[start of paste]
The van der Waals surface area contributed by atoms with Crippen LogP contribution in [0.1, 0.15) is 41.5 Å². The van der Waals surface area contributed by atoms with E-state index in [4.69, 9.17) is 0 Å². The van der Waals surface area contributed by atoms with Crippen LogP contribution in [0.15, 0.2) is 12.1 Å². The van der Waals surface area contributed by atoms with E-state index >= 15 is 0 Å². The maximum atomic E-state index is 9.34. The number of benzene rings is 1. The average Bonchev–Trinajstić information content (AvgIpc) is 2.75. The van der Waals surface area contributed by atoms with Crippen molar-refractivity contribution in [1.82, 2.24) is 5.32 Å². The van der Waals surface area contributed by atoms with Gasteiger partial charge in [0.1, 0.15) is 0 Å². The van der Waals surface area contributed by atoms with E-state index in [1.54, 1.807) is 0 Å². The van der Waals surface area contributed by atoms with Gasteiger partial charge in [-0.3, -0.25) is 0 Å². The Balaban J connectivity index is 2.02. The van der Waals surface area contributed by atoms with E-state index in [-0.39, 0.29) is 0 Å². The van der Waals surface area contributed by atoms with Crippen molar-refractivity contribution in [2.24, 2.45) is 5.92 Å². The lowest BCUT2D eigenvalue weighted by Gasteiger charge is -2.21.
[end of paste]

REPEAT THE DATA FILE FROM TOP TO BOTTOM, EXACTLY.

The van der Waals surface area contributed by atoms with Crippen LogP contribution in [0.1, 0.15) is 41.5 Å². The van der Waals surface area contributed by atoms with E-state index in [4.69, 9.17) is 0 Å². The van der Waals surface area contributed by atoms with Crippen LogP contribution in [0.15, 0.2) is 12.1 Å². The van der Waals surface area contributed by atoms with E-state index >= 15 is 0 Å². The maximum atomic E-state index is 9.34. The number of benzene rings is 1. The average Bonchev–Trinajstić information content (AvgIpc) is 2.75. The van der Waals surface area contributed by atoms with Crippen molar-refractivity contribution in [1.82, 2.24) is 5.32 Å². The van der Waals surface area contributed by atoms with Gasteiger partial charge in [0.1, 0.15) is 0 Å². The van der Waals surface area contributed by atoms with E-state index in [1.54, 1.807) is 0 Å². The van der Waals surface area contributed by atoms with Gasteiger partial charge in [-0.3, -0.25) is 0 Å². The Balaban J connectivity index is 2.02. The van der Waals surface area contributed by atoms with E-state index in [-0.39, 0.29) is 0 Å². The van der Waals surface area contributed by atoms with Crippen molar-refractivity contribution in [2.24, 2.45) is 5.92 Å². The lowest BCUT2D eigenvalue weighted by Gasteiger charge is -2.21.